Andrew Hamilton ’18 — Even though I am in the Political Science class for this trip, I especially enjoyed the BB King museum since I love Blues music. The sites we saw today had me thinking about not only BB King and other historic Blues musicians, but also their impact on the Civil Rights Movement. I had a great time learning about BB King’s life in the museum. I find it fascinating that so many popular bands, and some of my favorite bands, were great admirers of BB King and other classic Blues musicians. Bands that I love like the Grateful Dead, Rolling Stones, Led Zeppelin, and Clapton, all incorporated traditional Blues songs into their repertoire. Because of this I knew about half of the songs played at Club Ebony by heart: Smokestack Lightning, Big Boss Man, etc. I truly believe that these bands were doing their part in the Civil Rights Movement by playing these Blues songs and bringing them to a much wider audience. The Ray Charles movie we watched on the way to the Ida B. Wells museum only confirmed this idea for me. By refusing to play under Jim Crow laws, Ray Charles was doing his part to end segregation and discrimination in America.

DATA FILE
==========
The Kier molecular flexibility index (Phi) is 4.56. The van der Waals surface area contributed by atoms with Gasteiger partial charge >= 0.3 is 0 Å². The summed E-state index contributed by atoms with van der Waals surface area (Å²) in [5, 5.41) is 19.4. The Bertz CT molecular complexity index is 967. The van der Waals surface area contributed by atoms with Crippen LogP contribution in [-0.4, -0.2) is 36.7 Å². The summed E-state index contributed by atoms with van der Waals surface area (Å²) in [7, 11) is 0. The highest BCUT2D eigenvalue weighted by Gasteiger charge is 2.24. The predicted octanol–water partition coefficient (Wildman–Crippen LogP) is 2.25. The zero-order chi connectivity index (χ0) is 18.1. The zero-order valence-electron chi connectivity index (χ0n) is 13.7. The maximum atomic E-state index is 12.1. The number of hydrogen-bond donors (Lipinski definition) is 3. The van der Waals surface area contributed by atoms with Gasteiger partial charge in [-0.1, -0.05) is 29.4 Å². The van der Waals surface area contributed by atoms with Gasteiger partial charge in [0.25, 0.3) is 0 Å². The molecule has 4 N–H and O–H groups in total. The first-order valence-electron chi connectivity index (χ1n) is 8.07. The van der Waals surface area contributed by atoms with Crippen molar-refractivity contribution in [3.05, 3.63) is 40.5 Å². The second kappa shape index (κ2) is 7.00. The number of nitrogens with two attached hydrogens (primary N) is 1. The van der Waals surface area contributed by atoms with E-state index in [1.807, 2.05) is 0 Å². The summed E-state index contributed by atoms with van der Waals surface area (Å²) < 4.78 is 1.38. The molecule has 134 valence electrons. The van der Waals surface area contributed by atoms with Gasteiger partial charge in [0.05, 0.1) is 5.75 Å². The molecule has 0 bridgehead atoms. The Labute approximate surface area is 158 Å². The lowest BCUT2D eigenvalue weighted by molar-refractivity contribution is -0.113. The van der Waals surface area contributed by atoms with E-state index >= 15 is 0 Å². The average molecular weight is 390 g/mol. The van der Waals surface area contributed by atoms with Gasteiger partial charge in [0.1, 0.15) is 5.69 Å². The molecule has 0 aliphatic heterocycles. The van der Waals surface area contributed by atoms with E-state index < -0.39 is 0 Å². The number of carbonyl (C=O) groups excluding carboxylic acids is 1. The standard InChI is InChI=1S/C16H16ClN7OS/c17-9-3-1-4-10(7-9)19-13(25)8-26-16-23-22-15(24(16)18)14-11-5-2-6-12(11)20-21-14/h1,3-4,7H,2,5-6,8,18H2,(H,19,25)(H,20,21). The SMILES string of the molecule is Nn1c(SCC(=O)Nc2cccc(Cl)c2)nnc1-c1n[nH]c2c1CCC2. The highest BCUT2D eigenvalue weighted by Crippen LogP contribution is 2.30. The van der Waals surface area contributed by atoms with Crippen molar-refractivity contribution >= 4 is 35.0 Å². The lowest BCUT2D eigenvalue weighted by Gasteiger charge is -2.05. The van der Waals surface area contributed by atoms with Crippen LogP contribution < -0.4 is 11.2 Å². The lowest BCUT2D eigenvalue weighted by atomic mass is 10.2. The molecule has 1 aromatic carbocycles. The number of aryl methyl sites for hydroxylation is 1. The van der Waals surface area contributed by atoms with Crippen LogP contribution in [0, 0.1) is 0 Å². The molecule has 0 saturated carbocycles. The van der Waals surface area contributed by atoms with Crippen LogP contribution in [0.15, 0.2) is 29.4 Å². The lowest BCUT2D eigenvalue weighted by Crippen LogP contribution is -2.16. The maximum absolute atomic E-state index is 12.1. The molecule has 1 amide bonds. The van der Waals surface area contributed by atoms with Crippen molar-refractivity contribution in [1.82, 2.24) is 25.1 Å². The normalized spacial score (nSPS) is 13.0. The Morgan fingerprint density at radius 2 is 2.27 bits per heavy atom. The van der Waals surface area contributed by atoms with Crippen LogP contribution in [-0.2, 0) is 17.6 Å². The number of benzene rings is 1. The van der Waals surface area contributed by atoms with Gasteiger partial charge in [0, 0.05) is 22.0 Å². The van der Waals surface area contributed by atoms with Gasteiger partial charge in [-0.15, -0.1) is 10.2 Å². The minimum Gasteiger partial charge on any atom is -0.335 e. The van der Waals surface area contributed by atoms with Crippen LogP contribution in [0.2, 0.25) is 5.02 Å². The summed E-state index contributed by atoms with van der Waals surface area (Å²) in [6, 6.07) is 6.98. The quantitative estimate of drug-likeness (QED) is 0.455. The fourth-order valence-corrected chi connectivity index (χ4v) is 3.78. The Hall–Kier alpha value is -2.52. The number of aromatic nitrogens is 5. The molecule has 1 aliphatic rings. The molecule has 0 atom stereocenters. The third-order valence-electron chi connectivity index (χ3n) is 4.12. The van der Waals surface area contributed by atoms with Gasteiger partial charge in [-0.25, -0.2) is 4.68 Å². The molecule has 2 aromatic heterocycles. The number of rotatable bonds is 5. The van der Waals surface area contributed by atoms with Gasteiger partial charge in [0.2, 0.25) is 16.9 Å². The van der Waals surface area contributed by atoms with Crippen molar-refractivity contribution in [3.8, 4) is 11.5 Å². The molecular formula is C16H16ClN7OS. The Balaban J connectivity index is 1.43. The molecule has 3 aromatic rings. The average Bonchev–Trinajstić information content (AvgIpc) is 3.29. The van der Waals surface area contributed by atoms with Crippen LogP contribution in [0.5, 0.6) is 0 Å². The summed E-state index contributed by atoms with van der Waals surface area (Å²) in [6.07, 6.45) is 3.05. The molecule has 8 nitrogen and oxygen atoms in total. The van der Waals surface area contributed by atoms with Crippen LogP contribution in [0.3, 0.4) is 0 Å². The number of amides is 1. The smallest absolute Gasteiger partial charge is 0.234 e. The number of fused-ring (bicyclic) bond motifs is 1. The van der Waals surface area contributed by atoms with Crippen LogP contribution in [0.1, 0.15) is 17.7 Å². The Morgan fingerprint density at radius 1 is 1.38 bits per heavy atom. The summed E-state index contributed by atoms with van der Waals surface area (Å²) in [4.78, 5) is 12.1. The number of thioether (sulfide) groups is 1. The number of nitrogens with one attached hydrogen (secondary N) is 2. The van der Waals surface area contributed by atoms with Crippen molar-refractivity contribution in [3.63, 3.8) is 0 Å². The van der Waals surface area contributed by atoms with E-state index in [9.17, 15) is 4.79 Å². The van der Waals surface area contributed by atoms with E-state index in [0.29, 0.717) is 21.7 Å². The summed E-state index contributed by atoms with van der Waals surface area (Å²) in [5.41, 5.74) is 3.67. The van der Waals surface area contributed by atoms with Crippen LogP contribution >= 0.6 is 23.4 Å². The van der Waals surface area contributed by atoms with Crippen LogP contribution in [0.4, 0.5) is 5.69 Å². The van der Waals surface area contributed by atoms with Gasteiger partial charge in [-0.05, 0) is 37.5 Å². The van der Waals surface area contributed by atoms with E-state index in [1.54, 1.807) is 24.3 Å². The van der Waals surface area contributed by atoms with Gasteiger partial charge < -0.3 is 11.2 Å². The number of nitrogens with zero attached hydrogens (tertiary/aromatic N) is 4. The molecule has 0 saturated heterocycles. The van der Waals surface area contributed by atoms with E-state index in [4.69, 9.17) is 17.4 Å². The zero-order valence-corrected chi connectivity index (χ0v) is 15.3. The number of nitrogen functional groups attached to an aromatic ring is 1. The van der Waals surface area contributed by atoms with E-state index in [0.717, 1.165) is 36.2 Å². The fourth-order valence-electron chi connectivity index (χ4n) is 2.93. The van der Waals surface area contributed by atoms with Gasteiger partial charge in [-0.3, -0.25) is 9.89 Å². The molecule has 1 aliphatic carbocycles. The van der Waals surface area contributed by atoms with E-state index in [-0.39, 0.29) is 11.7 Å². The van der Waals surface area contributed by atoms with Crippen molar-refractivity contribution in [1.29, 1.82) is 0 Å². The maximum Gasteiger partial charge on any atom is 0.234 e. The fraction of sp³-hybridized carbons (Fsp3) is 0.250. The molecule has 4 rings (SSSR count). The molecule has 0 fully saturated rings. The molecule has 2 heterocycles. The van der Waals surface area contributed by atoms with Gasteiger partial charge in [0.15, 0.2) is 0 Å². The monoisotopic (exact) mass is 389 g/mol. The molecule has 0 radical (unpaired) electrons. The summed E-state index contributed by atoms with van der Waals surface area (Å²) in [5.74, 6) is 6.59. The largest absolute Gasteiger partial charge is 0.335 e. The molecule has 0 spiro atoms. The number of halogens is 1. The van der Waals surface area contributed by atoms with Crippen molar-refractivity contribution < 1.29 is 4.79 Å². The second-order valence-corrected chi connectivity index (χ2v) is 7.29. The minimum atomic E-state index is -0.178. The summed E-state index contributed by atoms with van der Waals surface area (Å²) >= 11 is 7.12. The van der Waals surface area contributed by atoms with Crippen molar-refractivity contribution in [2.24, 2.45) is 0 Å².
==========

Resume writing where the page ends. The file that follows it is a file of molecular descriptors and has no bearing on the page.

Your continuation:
To touch on our visit to the Ida B. Wells museum—I am looking forward to taking the docent’s advice and reading some of Ida B. Wells books. None of us were very informed about Ida B. Wells going into the museum but we were coming out. The docent also mentioned Ida B. Wells in the same context as Susan B. Anthony and Jane Adams, two females who I have been studying in my political theory class this semester. Perhaps it is an unfortunate testament to the subconscious racism in our society that we typically do not consider Ida B. Wells in the same light as Susan B. Anthony or Jane Adams.